The Nature Conservancy and Pew Scale Partnership with Oyster Farmers to Restore Marine Ecosystems

Additional $6.3 million for the Supporting Oyster Aquaculture and Restoration program will advance resilient aquaculture, ocean health, and equity.

Two people adding repurposed oysters into the waters of a restoration site on the coast of Massachusetts
Oyster Restoration TNC and Taylor's Cultured Seafood move oysters from the company's farm to a restoration site in Fairhaven as part of the SOAR Program to repurpose unsold oysters. © Ayla Fox

Media Contacts

Today, The Nature Conservancy (TNC) and The Pew Charitable Trusts (Pew) announced the second phase of their Supporting Oyster Aquaculture and Restoration (SOAR) program, which is restoring coastal ecosystems and fostering a thriving oyster aquaculture industry in the U.S. Over the next four years, an additional $6.3 million in funding will sustain efforts to rebuild oyster reefs, as well as promote innovation, resilience, and diversity within the oyster aquaculture industry.

Phase two of SOAR significantly builds upon the initial $5 million phase one investment through a $3 million grant from the National Fish and Wildlife Foundation’s National Coastal Resilience Fund and an additional $3.3 million from Builders Initiative, the philanthropic team of Builders Vision.

A portion of the funds will support the SOAR Purchase Program, which buys oysters from growers and deploys them in oyster reef restoration projects throughout the country. The remaining funding will be allocated to the SOAR Shellfish Growers Resiliency Fund, which invests in projects that advance collaborative marine conservation efforts, increase economic opportunities for shellfish farming in the United States, and improve representation and equity in oyster aquaculture and conservation. Robust monitoring will measure the benefits of these efforts to the environment, eroding shorelines, and working waterfronts.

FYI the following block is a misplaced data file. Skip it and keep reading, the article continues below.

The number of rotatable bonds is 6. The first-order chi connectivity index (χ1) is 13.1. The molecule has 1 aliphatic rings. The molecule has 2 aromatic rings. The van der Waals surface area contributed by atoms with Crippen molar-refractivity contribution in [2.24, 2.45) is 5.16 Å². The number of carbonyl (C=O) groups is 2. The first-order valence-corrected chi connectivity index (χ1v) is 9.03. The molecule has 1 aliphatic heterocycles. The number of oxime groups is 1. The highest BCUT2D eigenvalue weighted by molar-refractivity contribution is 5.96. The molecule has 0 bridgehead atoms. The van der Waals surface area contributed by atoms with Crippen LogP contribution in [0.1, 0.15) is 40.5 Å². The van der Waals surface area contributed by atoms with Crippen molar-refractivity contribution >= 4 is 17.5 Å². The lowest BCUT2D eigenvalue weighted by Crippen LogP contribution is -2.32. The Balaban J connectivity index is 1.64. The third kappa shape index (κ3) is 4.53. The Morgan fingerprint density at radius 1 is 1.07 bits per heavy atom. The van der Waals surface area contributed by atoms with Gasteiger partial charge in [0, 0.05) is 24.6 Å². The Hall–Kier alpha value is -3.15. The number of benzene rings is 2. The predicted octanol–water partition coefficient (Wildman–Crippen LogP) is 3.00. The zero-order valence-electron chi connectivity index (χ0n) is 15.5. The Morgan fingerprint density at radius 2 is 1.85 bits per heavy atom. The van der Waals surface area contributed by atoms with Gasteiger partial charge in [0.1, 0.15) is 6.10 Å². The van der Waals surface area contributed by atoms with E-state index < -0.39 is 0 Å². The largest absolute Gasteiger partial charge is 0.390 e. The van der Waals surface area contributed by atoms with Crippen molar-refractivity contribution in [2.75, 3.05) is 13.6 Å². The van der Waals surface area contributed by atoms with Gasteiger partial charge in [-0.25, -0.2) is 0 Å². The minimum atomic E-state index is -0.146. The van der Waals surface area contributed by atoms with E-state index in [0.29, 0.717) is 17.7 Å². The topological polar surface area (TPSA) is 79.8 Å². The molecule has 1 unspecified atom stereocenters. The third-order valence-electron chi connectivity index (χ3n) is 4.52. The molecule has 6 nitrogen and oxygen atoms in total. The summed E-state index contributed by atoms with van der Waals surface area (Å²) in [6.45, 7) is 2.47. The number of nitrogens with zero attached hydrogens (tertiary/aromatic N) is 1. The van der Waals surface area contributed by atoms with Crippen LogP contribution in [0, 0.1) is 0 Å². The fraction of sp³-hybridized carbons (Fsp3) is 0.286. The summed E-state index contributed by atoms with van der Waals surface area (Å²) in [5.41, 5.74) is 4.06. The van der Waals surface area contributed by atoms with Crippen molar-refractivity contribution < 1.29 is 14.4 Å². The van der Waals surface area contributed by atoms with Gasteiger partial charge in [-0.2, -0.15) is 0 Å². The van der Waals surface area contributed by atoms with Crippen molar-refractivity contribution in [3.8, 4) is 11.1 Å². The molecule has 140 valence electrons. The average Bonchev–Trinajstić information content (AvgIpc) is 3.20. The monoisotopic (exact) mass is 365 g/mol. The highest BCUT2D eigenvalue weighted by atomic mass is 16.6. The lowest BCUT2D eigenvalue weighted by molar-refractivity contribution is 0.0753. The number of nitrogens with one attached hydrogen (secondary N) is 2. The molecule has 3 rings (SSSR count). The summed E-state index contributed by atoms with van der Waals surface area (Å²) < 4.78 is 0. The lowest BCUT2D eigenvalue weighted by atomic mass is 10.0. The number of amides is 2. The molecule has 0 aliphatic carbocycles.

Together, the SOAR Purchase Program and Shellfish Growers Resiliency Fund are helping to mitigate the immediate effects of climate change and build resilience for the future, as well as strengthening relationships throughout the aquaculture industry. 

Oysters and the reefs they form are integral to the health of our oceans and coasts; a single adult oyster can filter excess nutrients from up to 50 gallons of water a day, while reefs of hundreds of thousands of oysters clustered together provide food and shelter for other marine species and help protect shorelines from rising tides and coastal erosion. But over the last 150 years, 85% of oyster reefs have been lost to overharvesting, pollution, disease, and climate change, making them one of the world’s most threatened marine habitats. When restaurant closures caused by the COVID-19 pandemic saddled oyster farms with unsellable inventory in 2020, it created an opportunity to address both problems with a single solution.

In partnership with the U.S. National Oceanic and Atmospheric Administration (NOAA) and the U.S. Department of Agriculture (USDA), TNC and Pew launched SOAR in 2020 to simultaneously support struggling growers and imperiled oyster reef ecosystems. In its first two years, the Purchase Program redirected 3.5 million oysters from farms to 25 sites, encompassing 40 acres of oyster reef, while supporting 125 shellfish companies and preserving more than 450 jobs.

“Oysters—whether farmed or wild—are environmental powerhouses, improving water quality, providing wildlife habitat, and protecting against erosion,” said Boze Hancock, TNC’s senior marine restoration scientist. “This sets shellfish growers up to be one of our strongest allies in the recovery and protection of oyster reefs.”